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The Final day of the Earth Summit

 

On its final day, the "Earth Summit" Rio+20, the United Nations Conference on Sustainable Development, has come under a storm of criticism that the three-day summit is falling far short of its promise to establish clear goals for sustainable development. At Friday's close, the 190-nation summit is due to endorse a lengthy statement vowing to tackle Earth's environmental problems and entrenched poverty. This document has been the focus of close scrutiny amid accusations of being too watered down before it had even reached the summit. Mary Robinson, the former Irish president and ex-UN high commissioner for human rights, described it as "a failure of leadership" while former Norwegian premier Gro Harlem Brundtland said its "omission of reproductive rights is a step backwards."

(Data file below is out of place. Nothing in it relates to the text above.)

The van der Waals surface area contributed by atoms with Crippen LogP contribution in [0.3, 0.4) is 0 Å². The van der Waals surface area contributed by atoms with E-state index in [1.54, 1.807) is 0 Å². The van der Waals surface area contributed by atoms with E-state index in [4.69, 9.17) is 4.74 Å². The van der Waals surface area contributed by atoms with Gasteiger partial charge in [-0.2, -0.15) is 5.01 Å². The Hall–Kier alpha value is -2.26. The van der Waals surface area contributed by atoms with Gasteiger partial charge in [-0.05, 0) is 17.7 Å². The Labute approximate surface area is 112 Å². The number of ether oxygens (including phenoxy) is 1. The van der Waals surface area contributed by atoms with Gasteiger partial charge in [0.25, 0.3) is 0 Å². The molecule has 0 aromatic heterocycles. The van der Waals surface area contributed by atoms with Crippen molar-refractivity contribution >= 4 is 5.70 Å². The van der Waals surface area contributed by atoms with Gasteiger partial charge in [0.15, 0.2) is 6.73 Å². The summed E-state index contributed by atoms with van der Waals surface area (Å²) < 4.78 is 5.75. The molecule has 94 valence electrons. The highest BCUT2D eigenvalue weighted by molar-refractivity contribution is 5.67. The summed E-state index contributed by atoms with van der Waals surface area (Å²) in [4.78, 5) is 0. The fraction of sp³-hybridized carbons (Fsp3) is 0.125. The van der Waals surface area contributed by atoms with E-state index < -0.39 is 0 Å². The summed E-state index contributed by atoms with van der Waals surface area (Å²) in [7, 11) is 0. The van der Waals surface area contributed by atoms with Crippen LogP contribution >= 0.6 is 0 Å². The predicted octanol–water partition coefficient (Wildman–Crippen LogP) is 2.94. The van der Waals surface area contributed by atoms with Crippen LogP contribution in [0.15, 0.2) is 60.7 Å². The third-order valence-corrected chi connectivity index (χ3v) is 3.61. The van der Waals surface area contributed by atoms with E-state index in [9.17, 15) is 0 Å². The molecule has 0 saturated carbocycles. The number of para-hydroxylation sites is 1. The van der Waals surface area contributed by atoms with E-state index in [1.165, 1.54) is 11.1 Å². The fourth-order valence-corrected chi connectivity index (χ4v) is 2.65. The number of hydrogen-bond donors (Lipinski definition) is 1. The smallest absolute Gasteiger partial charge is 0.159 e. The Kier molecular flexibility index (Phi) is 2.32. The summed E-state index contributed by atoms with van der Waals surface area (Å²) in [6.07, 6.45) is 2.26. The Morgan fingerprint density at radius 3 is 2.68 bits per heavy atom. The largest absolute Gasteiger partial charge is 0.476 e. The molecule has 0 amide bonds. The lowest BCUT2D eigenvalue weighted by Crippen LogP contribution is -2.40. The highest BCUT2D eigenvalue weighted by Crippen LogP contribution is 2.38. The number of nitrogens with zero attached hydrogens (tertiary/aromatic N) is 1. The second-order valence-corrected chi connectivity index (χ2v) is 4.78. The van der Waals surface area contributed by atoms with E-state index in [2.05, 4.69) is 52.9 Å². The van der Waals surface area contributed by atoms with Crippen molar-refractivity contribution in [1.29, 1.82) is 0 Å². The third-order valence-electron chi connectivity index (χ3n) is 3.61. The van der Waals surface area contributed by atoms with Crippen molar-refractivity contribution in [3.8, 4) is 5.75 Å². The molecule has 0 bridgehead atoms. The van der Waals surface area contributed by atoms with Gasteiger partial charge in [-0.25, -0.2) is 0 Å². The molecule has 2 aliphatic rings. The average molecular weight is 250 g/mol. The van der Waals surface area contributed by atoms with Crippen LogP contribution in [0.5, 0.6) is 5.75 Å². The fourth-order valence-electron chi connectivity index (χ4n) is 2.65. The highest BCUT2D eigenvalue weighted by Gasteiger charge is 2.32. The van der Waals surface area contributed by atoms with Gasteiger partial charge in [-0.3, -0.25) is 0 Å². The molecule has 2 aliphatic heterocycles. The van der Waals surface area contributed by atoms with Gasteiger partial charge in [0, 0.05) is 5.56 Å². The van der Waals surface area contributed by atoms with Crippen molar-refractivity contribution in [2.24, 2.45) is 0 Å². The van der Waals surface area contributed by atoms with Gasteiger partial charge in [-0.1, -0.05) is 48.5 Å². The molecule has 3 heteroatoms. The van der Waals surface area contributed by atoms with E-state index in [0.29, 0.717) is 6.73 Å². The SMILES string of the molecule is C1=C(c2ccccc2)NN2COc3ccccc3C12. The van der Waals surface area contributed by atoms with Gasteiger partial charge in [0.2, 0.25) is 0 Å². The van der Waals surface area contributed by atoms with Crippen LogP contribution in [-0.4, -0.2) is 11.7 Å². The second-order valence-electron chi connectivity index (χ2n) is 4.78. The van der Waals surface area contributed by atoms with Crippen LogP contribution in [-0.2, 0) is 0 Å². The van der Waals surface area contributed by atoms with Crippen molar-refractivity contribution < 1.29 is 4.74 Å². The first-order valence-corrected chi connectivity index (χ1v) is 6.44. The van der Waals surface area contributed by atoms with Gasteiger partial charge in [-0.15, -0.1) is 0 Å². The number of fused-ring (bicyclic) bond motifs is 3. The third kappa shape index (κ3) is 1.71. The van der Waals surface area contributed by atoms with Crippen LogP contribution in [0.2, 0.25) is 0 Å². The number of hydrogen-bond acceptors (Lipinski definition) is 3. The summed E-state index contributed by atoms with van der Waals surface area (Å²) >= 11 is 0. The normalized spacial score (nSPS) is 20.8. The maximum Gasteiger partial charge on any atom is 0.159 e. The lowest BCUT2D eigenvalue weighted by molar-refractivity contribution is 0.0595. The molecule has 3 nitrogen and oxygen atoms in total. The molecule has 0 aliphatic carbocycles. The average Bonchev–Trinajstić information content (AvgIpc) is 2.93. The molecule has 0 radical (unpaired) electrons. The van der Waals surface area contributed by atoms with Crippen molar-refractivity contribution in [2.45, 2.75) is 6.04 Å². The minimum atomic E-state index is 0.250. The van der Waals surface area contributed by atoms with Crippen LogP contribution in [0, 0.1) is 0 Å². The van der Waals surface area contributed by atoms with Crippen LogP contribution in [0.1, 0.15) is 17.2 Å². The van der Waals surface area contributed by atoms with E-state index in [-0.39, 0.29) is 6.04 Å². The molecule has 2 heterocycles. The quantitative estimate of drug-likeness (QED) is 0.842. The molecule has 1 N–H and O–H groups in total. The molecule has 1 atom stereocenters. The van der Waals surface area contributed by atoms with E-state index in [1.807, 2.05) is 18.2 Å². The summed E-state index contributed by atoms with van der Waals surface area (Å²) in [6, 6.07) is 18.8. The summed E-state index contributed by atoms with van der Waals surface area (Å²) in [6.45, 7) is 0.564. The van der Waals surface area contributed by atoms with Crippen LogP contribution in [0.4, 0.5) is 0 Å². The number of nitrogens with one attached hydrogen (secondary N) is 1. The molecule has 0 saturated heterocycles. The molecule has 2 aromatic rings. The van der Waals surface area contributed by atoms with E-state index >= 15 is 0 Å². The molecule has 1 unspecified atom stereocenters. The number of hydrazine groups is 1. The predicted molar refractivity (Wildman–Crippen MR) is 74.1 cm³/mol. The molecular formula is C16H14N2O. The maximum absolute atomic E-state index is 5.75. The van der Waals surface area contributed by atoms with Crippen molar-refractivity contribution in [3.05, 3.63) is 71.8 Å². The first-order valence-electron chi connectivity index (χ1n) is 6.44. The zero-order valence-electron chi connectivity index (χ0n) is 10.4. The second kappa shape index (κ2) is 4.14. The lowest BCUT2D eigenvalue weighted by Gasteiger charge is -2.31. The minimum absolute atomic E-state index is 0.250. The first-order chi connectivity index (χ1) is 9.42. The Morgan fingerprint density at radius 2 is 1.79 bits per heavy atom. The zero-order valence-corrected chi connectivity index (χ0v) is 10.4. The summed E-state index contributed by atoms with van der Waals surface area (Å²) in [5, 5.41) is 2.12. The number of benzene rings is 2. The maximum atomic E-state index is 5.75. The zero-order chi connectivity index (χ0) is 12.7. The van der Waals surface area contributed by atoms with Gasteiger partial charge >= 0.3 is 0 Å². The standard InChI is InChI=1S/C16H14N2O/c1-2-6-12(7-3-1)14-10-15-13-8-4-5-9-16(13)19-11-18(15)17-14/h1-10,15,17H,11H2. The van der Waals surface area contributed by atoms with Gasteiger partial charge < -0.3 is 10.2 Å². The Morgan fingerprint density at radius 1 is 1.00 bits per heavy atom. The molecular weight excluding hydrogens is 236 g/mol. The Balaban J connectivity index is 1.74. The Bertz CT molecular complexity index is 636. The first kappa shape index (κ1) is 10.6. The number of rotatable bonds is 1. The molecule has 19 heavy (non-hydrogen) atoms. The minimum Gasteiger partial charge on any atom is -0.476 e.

On the Earth Summit’s final day, UN Secretary-General Ban Ki-moon defended the first summit on sustainable development in a decade as "the beginning of a journey." “The event "will lead to a more sustainable future for ourselves and for generations to come," he said.

Some NGOs presented specific initiatives, Greenpeace announced that artists such as Paul McCartney, Penelope Cruz and Robert Redford have joined a campaign for a "global sanctuary" around the North Pole. The celebrities are among the first 100 names on a planned million-signature scroll that Greenpeace wants to place on the seabed beneath Earth's northernmost point. The goal is to counter nationalist claims on the North Pole and preserve the heart of the Arctic Ocean from a carve-up for resources. The shrinkage of Arctic ice through global warming has led to jostling over sea routes and access to the sea bed, believed to be rich in hydrocarbons and minerals.